"Who is this man?" the people asked. He performed miracles, He cast out demons, He spoke and taught with wisdom, and above all, He acted as one with authority. Not only that, He commissioned others to act in that same authority. Yet, they knew who He was; He was just a carpenter, and His family members were their neighbors.
It was impossible to deny that there was something special, something powerful about Him. Power went out of Him and changed people's lives with just a touch of His robe. He explained it quite frankly. He said He was their looked-for Messiah. But they found it easier to believe He could be John the Baptist raised from the dead, or perhaps some other great prophet returned from long ago. However, when He began to tell them that He would indeed soon rise from the dead, it was just too much to believe.
Why is it that whenever we are presented with a testimony of Jesus' authority, we hedge around it by substituting other explanations? When we are shown an experience that begins to measure the expanse of His power, His mercy, and His readiness, we hesitate to go the whole distance.
Jesus' disciples were no different. In Mark 6, He tests them with lessons on how far his authority can go, how deep their own access to it reaches. He first sends them out independently for preaching and healing. He gives them instructions to forgo all else that they might depend upon – to rely only on Him and His words and example. Ironically, this is His wordless response to onlookers who had just questioned His authority. Without a word, He demonstrates not only that He has authority, but also it is His to give to whom He chooses – yes, even to those whom others considered less worthy.
The disciples come back from their mission successfully. They did all He had told them, but they still were not willing to take it any further. He quickly gives them a new task: When presented with 5,000 hungry men and their families, He tells them, "You feed them." The disciples are astonished and protest, "With what? It would take half a years' wages to feed so many people!" They are not willing to comprehend the task of feeding others out of next to nothing. With the Creator and giver of all things right beside them, they are unwilling to comprehend that He is the source of sustenance for the task.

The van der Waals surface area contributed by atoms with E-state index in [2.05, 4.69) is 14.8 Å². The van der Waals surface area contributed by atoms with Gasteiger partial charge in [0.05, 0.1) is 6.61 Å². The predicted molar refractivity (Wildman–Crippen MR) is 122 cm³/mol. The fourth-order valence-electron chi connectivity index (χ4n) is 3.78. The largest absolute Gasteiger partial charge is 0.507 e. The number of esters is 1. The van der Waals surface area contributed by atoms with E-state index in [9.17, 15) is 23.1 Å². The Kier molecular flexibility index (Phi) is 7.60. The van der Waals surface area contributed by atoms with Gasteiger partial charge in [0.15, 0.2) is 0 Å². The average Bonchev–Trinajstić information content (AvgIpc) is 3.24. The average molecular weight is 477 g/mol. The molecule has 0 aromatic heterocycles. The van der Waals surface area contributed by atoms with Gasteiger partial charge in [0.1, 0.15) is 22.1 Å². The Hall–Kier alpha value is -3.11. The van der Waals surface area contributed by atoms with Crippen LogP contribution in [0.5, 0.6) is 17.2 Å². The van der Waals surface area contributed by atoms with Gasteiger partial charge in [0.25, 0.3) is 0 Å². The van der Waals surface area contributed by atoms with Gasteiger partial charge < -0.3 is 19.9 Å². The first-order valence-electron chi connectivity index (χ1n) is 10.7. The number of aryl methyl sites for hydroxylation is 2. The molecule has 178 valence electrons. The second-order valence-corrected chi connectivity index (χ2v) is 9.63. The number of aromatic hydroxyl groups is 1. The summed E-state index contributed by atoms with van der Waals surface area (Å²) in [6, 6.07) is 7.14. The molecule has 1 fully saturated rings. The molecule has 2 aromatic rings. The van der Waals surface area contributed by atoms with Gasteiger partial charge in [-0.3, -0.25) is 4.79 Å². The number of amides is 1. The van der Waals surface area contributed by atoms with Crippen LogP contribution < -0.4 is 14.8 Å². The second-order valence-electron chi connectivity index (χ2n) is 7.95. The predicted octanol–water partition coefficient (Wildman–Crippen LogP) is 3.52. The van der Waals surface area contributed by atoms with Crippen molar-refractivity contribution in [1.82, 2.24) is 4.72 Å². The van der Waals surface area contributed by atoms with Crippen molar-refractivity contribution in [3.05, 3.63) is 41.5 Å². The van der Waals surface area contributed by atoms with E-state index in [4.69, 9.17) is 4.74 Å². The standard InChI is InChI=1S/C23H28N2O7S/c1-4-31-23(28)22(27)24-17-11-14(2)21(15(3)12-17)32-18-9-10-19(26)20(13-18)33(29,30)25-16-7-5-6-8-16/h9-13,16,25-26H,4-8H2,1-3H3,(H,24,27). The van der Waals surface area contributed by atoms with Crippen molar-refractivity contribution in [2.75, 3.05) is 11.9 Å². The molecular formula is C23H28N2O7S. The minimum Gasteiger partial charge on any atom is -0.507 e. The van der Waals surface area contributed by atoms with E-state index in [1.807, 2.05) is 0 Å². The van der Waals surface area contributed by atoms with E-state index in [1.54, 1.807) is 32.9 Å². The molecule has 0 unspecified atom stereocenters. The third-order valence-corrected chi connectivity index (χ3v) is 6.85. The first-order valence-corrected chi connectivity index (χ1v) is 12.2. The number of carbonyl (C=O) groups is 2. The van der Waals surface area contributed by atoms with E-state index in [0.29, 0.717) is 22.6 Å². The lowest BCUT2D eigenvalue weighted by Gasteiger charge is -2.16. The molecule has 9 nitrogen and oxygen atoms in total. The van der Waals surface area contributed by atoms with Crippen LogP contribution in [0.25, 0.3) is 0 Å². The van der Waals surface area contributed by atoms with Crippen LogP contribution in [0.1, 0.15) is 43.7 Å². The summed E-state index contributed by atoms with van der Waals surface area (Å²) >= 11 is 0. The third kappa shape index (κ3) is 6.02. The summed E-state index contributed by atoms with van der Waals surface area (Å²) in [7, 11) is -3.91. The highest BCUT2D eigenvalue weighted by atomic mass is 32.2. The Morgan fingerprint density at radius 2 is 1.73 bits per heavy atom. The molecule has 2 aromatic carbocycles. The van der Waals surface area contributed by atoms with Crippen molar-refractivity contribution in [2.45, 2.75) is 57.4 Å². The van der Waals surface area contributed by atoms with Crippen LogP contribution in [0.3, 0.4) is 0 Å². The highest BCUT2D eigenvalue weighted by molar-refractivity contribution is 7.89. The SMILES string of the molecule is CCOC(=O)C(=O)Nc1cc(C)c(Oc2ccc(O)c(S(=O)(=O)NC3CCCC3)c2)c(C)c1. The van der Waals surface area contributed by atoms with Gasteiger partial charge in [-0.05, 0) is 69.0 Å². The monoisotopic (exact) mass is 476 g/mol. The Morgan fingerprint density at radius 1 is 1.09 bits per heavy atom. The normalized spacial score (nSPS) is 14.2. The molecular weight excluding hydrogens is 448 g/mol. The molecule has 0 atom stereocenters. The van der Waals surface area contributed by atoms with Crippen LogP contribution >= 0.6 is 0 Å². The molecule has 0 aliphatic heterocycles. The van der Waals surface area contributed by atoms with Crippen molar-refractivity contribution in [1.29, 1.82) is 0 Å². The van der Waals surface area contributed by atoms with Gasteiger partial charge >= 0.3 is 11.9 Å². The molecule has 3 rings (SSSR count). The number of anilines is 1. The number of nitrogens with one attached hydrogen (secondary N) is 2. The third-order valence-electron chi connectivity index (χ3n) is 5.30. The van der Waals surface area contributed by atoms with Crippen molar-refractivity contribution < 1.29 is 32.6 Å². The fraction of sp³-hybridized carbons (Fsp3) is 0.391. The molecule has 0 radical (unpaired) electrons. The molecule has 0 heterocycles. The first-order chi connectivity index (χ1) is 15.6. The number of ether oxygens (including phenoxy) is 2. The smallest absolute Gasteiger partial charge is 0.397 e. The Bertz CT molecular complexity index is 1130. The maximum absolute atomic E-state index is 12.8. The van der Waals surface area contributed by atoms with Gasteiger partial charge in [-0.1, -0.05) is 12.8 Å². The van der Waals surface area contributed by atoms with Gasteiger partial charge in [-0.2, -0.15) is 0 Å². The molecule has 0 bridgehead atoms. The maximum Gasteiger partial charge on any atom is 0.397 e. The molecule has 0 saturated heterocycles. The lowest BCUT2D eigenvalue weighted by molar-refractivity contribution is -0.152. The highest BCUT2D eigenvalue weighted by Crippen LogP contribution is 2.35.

So Jesus breaks the bread. He feeds all the people, and there is not only enough, there is more than enough. Without a word, He teaches them, "I am all sufficient. My strength is more than enough for you. I give it to you, freely. As much as you will ask for and more than you can desire." His fingers tear the bread, dropping it into hands held open for it.
The disciples, along with the others, eat and feel satisfied. They take just what they need to give them strength for that moment and walk away leaving 12 baskets untouched. Quickly, they weaken and lose heart. Jesus comes near them on the lake, walking on water as they strain at the oars against wind and waves. When they see Him, they are overcome with terror at what they believe to be a ghost. The men who cast out demons a few days ago are sent into paroxysms of fear imagining a ghost. They had not expected to see His authority in this new way; even more, they do not expect to partake in it.
When He climbs into the boat, the waves are stilled, and they are amazed. So many times, though, they have seen His power and they have known His presence. He can offer them more than bread, but they wrench their muscles trying to move the oars on their own.
It seemed simpler to believe that a man who had been dead could be alive again than to believe that all the power Jesus had already shown them would be followed by still greater miracles – that He would rise again – that, in fact, they would become risen men, too. It is still easier for us also to believe that we reach a limit somewhere. The only other option is to spend ourselves out in the power of the resurrection, to become dead men daily living in His power.
My old self has been crucified with Christ. It is no longer I who live, but Christ lives in me. So I live in this earthly body by trusting in the Son of God, who loved me and gave himself for me (Galatians 2:20, NLT).
Do we feed on what He has for us? Do we even think to look for it or ask for it? We come to God just in our weak moments, begging and afraid as if standing before a stingy tyrant asking for merely a few crumbs to get us through until we can try again to go on in our own strength. But, “we are not beggars on the one hand, or spiritual customers on the other; we are God’s children,” Oswald Chambers writes.
Which of you, if your son asks for bread, will give him a stone? Or if he asks for a fish, will give him a snake? If you, then, though you are evil, know how to give good gifts to your children, how much more will your Father in heaven give good gifts to those who ask him! (Matthew 7:9-11, NIV)
“So many of us limit our praying because we are not reckless in our confidence in God. In the eyes of those who do not know God, it is madness to trust Him, but when we pray in the Holy Spirit we begin to realize the resources of God, that He is our perfect Heavenly Father, and we are His children” (Oswald Chambers).
All the wealth He has, He means for us to partake of, to be enriched by it as from a family inheritance. He bestows it gladly if only we will stop calculating up our own few loaves of bread and fish and look for abundance from Him.